post

Simple Churches in a Complex Culture

As a pastor who has sponsored many new church plants, I am always excited to meet people who want to start new churches. All the research shows that new churches reach new people faster than old churches. The Southern Baptists (who keep immaculate records of this sort of thing) have reported for decades that the baptism-per-member ratio of new churches is five times better than that for existing, older churches. That alone is a good reason for mission-minded, ourtreach-oriented pastors like me to be enthusiastic about helping new churches get started.

Part of the success of new church plants comes from their intentionality in looking for and finding new ways to break into the non-churched culture with the gospel. While the gospel message itself never changes, we way that we “package” it, in other words, the way that we do church, is always changing.

Twelve years ago, when I was sponsoring church plants in Texas, I could outline a mathematical formula for planting a suburban church. You stared with a church planter, added 10 people, and had a core group. A core like this would produce $60 per person per month– you could count on it. For worship space, you needed fifteen square feet per person and for Sunday School classes for kids; you needed thirty five square feet. A rule of thumb for small church budgets is that one-half of the offerings can go to personnel, while a third to facility and rest is applied to program expense or invested in missions. With these parameters, the math is not difficult to do.

When the group reached 100 people, they would have $6,000 per month income. This presupposes a “middle class” congregation of mostly regular people. We did some plants among special ethnic groups, like the Cambodian refugees in our zip code, and obviously, the giving ratios were less among that group.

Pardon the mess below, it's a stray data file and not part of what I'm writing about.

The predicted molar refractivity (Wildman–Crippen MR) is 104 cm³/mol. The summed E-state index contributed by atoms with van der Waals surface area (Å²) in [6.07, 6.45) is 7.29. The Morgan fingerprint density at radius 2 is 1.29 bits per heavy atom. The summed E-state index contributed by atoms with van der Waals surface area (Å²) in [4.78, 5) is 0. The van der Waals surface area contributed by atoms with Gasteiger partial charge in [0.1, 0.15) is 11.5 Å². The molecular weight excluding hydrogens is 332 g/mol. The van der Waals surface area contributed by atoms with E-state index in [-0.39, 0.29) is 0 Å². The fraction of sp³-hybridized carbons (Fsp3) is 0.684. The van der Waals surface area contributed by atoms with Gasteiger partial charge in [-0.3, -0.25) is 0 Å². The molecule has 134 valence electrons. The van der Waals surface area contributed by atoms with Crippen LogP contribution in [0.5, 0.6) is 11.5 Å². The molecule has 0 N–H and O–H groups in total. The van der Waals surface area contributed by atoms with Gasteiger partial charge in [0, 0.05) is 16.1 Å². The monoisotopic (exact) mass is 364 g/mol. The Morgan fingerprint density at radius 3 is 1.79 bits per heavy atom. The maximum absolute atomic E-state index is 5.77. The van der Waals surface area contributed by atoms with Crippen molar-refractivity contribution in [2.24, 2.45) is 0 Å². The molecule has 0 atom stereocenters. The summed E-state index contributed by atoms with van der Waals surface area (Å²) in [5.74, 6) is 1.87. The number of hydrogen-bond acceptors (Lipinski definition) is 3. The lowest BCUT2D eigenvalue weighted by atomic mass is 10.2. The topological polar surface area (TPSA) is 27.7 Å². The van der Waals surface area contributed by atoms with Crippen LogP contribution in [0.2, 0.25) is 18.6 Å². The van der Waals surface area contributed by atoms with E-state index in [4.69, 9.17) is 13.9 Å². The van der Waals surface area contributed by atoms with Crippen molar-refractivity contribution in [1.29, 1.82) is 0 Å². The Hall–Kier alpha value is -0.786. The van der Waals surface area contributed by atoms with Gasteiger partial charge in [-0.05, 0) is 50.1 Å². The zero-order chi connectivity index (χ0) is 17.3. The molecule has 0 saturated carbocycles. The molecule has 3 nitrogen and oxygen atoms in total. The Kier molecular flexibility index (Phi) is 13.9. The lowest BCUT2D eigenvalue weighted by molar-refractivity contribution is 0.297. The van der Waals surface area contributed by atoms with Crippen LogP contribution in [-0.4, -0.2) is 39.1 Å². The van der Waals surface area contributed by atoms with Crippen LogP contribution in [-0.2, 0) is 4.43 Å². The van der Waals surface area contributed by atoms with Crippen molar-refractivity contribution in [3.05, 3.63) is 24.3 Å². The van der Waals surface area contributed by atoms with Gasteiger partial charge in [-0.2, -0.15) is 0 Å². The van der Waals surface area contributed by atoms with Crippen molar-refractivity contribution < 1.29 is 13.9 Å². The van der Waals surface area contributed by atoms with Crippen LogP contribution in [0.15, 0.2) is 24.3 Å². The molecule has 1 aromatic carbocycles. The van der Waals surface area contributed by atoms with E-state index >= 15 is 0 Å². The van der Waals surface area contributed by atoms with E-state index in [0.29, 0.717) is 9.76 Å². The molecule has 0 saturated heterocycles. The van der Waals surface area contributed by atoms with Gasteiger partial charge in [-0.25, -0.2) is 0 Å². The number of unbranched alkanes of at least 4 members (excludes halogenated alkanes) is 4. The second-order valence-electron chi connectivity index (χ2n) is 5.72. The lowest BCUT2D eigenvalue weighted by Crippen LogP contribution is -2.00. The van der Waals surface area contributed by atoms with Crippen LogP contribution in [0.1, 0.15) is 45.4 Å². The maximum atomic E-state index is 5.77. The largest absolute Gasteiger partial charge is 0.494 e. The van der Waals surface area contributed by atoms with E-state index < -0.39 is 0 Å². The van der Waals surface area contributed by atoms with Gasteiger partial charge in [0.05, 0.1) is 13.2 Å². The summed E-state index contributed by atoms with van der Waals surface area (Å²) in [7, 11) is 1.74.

By typically, a group of 100 people could easily fund a pastor with half of their offerings. Another third would rent 3,600 square feet in a storefront shopping center (at six dollars per foot per year). By the time the new church reached 200 in attendance, they had the wherewithal to fund their part of buying land and constructing a new building. About $300,000 would erect a first-unit building complete with a gravel parking lot that could be paved when you got around to it. Texas Baptists built a lot of churches that followed this formula in the 1980’s and 1990’s.

Fast-forward to where I serve today, Denver, Colorado, in year 2009, and you can forget all the formulas presented above! The old template just won’t work. Grow a new church to 100 and they will barely be able to afford rent in another church, let alone a storefront. Storefronts can run $3,000 to $6,000 for basic space. Giving-per-person ratios might be higher, say $80 per average attender per month, but with 70 people the rent could consume their entire budget. Yikes.

Grow a church to 200, even with $16,000 per month in offerings, and they are not going to build anything in today’s hostile-to-church-building climate. Property and building costs on the edge of Denver, for a new “first unit church facility,” would be closer to $3 million than they are to $300,000. No way a church of 200 is going to build brand new building, without a great deal of outside assistance.